Sandy Wheeler

Sandy Wheeler

Senior Research Associate and Lecturer

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Sandy Wheeler has served on the Chemistry faculty at Furman since 1992 after obtaining her Ph.D. from the University of Cincinnati. She began as Adjunct Professor while working as a consultant to establish a new environmental analysis company, and soon afterwards became the department’s Industrial Liaison to local companies. In the late 1990s, she increased her responsibilities to become the Instrumentation Specialist within the department.

In 2005, Furman was awarded an NIH-INBRE grant, and Dr. Wheeler further expanded her role to provide technical expertise in support of biomedical research efforts conducted in the Chemistry, Biology, and Psychology departments. The position included maintaining primary pieces of shared instrumentation used by INBRE target faculty (such as the LC-MS system housed in the Chemistry), faculty and student training, and method development and data acquisition. In 2015, Dr. Wheeler assumed her current title of Senior Research Associate and Lecturer, supported in part by an NIH award.

Working with her husband, John Wheeler, Associate Provost for Integrative Science, Dr. Wheeler co-supervises a highly active undergraduate effort at Furman, typically engaging up to a dozen science majors each year. In addition to her success in the classroom, her proudest professional accomplishments have been mentoring 120+ successful undergraduate students in Chemistry’s research program while maintaining and providing training of departmental instrumentation that serves her colleagues in Chemistry and across the university.


  • Ph.D.,University of Cincinnati
  • B.S., University of Cincinnati


Research in the Wheeler Group applies high performance analytical techniques to a diverse series of chemical problems. Dr. Wheeler’s group routinely uses spectroscopy, mass spectrometry, microcalorimetry and biochemical methods to address questions of clinical, environmental and forensic interest.

The group is currently active in three separate research areas: (1) investigating the ability of select compounds of sulfur and selenium to protect against reactive oxygen species (ROS) -induced DNA damage; (2) investigating DNA adduct formation and photocleavage activity with novel diimine complexes of Cr(III) in relation to photodynamic therapy; and (3) developing novel strategies for characterizing the mechanisms and properties of commercial biocide formulations:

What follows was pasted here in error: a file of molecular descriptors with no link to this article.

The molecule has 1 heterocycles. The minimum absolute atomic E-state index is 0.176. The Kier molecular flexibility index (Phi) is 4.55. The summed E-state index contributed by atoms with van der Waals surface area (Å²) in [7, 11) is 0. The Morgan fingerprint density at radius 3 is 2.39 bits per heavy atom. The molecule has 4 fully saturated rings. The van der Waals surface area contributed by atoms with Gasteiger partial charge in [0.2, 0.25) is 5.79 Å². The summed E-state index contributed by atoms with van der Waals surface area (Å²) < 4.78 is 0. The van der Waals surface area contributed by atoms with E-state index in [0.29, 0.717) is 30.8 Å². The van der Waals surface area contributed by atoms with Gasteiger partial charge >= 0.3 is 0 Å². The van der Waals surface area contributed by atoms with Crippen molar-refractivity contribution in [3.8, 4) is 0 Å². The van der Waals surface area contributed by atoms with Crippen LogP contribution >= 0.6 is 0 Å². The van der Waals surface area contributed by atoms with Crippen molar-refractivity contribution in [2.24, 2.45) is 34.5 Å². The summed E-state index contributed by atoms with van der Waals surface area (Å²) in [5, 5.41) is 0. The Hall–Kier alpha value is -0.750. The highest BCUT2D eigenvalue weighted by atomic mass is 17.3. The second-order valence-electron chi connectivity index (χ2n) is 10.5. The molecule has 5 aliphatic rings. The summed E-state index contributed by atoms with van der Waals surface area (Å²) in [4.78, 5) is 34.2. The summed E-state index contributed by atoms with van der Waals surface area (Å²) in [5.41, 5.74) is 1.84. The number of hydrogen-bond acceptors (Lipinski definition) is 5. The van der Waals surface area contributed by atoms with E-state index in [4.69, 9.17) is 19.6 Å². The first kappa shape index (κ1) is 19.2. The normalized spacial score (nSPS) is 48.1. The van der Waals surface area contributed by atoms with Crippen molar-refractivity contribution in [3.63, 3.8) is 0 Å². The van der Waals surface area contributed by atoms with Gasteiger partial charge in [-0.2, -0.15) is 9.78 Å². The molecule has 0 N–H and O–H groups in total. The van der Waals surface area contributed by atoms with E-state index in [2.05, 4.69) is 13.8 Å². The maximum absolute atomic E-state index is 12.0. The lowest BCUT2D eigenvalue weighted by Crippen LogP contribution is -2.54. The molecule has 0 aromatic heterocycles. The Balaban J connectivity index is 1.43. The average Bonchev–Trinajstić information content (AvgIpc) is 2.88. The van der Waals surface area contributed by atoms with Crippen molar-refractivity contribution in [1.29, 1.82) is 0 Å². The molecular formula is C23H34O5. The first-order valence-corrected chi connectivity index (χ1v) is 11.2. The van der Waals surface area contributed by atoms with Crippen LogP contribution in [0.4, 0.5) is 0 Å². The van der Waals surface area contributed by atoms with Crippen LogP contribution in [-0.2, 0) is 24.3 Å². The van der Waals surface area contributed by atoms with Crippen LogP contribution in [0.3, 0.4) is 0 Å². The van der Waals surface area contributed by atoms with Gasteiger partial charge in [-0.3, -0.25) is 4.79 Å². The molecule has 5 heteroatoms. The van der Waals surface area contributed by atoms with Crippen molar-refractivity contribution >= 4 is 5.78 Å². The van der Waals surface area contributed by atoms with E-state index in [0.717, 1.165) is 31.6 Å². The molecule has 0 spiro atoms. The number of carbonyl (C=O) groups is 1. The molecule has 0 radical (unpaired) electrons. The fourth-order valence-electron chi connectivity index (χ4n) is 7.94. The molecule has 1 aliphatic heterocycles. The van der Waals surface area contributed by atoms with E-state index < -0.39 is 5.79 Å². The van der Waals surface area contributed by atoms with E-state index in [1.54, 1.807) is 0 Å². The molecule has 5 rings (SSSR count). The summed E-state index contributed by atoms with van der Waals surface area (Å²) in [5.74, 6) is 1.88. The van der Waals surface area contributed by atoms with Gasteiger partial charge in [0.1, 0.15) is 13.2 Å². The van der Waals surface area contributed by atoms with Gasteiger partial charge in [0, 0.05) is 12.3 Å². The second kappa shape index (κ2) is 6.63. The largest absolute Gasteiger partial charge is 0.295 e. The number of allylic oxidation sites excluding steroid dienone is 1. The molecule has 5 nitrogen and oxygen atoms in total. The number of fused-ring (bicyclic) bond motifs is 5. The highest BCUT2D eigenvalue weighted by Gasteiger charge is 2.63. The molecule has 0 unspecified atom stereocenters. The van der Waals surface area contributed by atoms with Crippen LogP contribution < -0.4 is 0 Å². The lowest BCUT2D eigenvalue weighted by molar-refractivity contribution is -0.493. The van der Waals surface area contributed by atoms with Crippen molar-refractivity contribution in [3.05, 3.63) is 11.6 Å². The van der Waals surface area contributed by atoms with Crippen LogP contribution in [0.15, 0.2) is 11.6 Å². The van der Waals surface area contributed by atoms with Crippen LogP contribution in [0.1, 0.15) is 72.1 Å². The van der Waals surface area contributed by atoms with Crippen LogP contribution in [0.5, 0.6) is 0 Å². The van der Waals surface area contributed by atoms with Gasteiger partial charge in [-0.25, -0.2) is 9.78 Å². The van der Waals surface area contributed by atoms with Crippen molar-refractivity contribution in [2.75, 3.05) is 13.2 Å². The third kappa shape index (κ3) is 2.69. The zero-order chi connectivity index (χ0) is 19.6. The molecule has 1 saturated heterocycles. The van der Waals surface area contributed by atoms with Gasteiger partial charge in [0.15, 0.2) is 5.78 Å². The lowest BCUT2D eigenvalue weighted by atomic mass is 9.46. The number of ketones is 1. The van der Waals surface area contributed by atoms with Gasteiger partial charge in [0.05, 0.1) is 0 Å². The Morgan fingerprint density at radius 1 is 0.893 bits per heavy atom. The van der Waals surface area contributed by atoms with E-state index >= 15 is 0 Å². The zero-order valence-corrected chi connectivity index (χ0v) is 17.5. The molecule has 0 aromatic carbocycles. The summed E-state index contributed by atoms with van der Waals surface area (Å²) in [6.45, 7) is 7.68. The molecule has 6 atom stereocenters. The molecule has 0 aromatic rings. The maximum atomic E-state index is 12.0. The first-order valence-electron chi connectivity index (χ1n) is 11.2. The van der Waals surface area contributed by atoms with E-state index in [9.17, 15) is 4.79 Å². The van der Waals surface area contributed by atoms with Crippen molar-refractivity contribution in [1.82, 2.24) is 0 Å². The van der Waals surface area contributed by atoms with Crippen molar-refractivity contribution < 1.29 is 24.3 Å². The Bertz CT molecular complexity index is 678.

1. Oxidative DNA damage is one of the leading causes of cancer and other degenerative diseases, and Reactive Oxygen Species (ROS) (e.g., hydroxyl radical) are well associated with the formation of DNA lesions. One avenue through which ROS may be reduced and/or prevented is through the local availability of antioxidants. In collaboration with Dr. Julia Brumaghim at Clemson University, we are currently exploring the application of complexes of sulfur and selenium as potential antioxidants through mechanisms of action that have previously not been fully elucidated. The best know mechanism of DNA protection is radical scavenging, whereby an antioxidant reacts with ROS to form an unreactive product. In our work, however, we are investigating a mechanism of protection in which the target antioxidant (i.e., a S or Se-containing compound) may coordinate with a physiologically relevant metal of interest (e.g., Fe2+), thereby preventing the formation of ROS. As model systems for study, we are investigating compounds N,N’-dimethylimidazole thione (dmit) and selone (dmise), as well as methimazole (MetIm). Our results from gel electrophoresis and polymerase chain reaction (PCR) demonstrate that these three compounds protect DNA from oxidative damage, as evidenced by the continued successful replication of DNA after exposure to ROS-generating species such as hydrogen peroxide.